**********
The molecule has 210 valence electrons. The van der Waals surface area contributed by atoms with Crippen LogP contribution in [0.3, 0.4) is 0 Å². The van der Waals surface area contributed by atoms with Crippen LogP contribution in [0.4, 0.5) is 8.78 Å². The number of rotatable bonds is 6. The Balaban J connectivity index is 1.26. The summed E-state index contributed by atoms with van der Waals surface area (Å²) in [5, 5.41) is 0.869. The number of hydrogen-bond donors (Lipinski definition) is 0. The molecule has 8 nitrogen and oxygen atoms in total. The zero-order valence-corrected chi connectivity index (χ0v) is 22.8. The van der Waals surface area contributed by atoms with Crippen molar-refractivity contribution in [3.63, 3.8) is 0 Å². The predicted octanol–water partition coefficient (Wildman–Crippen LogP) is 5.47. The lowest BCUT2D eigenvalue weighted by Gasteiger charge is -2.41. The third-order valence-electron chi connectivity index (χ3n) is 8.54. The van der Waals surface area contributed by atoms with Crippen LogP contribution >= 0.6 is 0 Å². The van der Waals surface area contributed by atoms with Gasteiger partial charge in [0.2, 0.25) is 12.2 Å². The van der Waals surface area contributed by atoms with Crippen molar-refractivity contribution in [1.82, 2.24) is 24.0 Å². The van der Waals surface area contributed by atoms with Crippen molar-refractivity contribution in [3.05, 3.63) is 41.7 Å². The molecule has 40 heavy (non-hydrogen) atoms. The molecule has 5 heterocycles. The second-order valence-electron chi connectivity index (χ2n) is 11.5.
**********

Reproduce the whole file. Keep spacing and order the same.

The molecule has 210 valence electrons. The van der Waals surface area contributed by atoms with Crippen LogP contribution in [0.3, 0.4) is 0 Å². The van der Waals surface area contributed by atoms with Crippen LogP contribution in [0.4, 0.5) is 8.78 Å². The number of rotatable bonds is 6. The Balaban J connectivity index is 1.26. The summed E-state index contributed by atoms with van der Waals surface area (Å²) in [5, 5.41) is 0.869. The number of hydrogen-bond donors (Lipinski definition) is 0. The molecule has 8 nitrogen and oxygen atoms in total. The zero-order valence-corrected chi connectivity index (χ0v) is 22.8. The van der Waals surface area contributed by atoms with Crippen molar-refractivity contribution in [3.63, 3.8) is 0 Å². The predicted octanol–water partition coefficient (Wildman–Crippen LogP) is 5.47. The lowest BCUT2D eigenvalue weighted by Gasteiger charge is -2.41. The third-order valence-electron chi connectivity index (χ3n) is 8.54. The van der Waals surface area contributed by atoms with Crippen LogP contribution >= 0.6 is 0 Å². The van der Waals surface area contributed by atoms with Gasteiger partial charge in [0.2, 0.25) is 12.2 Å². The van der Waals surface area contributed by atoms with Crippen molar-refractivity contribution in [1.82, 2.24) is 24.0 Å². The van der Waals surface area contributed by atoms with Crippen molar-refractivity contribution in [3.05, 3.63) is 41.7 Å². The molecule has 40 heavy (non-hydrogen) atoms. The molecule has 5 heterocycles. The second-order valence-electron chi connectivity index (χ2n) is 11.5.